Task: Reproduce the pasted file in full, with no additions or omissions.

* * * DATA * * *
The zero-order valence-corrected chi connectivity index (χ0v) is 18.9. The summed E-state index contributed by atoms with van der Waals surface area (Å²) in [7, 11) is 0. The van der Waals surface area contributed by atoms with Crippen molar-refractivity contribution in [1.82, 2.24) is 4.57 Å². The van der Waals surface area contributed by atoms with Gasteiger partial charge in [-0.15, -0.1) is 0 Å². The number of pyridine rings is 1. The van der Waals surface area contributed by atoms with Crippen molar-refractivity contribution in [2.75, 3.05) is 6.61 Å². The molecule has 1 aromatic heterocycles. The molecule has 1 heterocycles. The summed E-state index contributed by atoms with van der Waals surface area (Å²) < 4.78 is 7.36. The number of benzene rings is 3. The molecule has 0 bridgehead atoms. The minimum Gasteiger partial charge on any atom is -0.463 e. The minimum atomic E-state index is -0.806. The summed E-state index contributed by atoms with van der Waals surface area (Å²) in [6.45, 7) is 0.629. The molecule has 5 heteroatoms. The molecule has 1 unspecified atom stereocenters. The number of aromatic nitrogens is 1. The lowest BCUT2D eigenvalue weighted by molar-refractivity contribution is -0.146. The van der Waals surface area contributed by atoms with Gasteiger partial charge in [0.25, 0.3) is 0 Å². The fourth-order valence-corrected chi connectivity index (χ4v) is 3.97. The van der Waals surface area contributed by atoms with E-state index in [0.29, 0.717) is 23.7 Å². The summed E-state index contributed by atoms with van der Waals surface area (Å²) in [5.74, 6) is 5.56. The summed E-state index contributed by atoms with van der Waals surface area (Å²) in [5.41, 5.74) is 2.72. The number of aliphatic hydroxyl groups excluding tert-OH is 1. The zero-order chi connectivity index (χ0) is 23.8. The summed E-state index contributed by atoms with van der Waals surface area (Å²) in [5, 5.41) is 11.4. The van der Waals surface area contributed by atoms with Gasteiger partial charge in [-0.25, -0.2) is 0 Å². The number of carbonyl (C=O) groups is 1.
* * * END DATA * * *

The zero-order valence-corrected chi connectivity index (χ0v) is 18.9. The summed E-state index contributed by atoms with van der Waals surface area (Å²) in [7, 11) is 0. The van der Waals surface area contributed by atoms with Crippen molar-refractivity contribution in [1.82, 2.24) is 4.57 Å². The van der Waals surface area contributed by atoms with Gasteiger partial charge in [-0.15, -0.1) is 0 Å². The number of pyridine rings is 1. The van der Waals surface area contributed by atoms with Crippen molar-refractivity contribution in [2.75, 3.05) is 6.61 Å². The molecule has 1 aromatic heterocycles. The molecule has 1 heterocycles. The summed E-state index contributed by atoms with van der Waals surface area (Å²) < 4.78 is 7.36. The number of benzene rings is 3. The molecule has 0 bridgehead atoms. The minimum Gasteiger partial charge on any atom is -0.463 e. The minimum atomic E-state index is -0.806. The summed E-state index contributed by atoms with van der Waals surface area (Å²) in [6.45, 7) is 0.629. The molecule has 5 heteroatoms. The molecule has 1 unspecified atom stereocenters. The number of aromatic nitrogens is 1. The lowest BCUT2D eigenvalue weighted by molar-refractivity contribution is -0.146. The van der Waals surface area contributed by atoms with Gasteiger partial charge in [0.25, 0.3) is 0 Å². The fourth-order valence-corrected chi connectivity index (χ4v) is 3.97. The van der Waals surface area contributed by atoms with E-state index in [0.29, 0.717) is 23.7 Å². The summed E-state index contributed by atoms with van der Waals surface area (Å²) in [5.74, 6) is 5.56. The summed E-state index contributed by atoms with van der Waals surface area (Å²) in [5.41, 5.74) is 2.72. The number of aliphatic hydroxyl groups excluding tert-OH is 1. The zero-order chi connectivity index (χ0) is 23.8. The summed E-state index contributed by atoms with van der Waals surface area (Å²) in [5, 5.41) is 11.4. The van der Waals surface area contributed by atoms with Gasteiger partial charge in [-0.25, -0.2) is 0 Å². The number of carbonyl (C=O) groups is 1.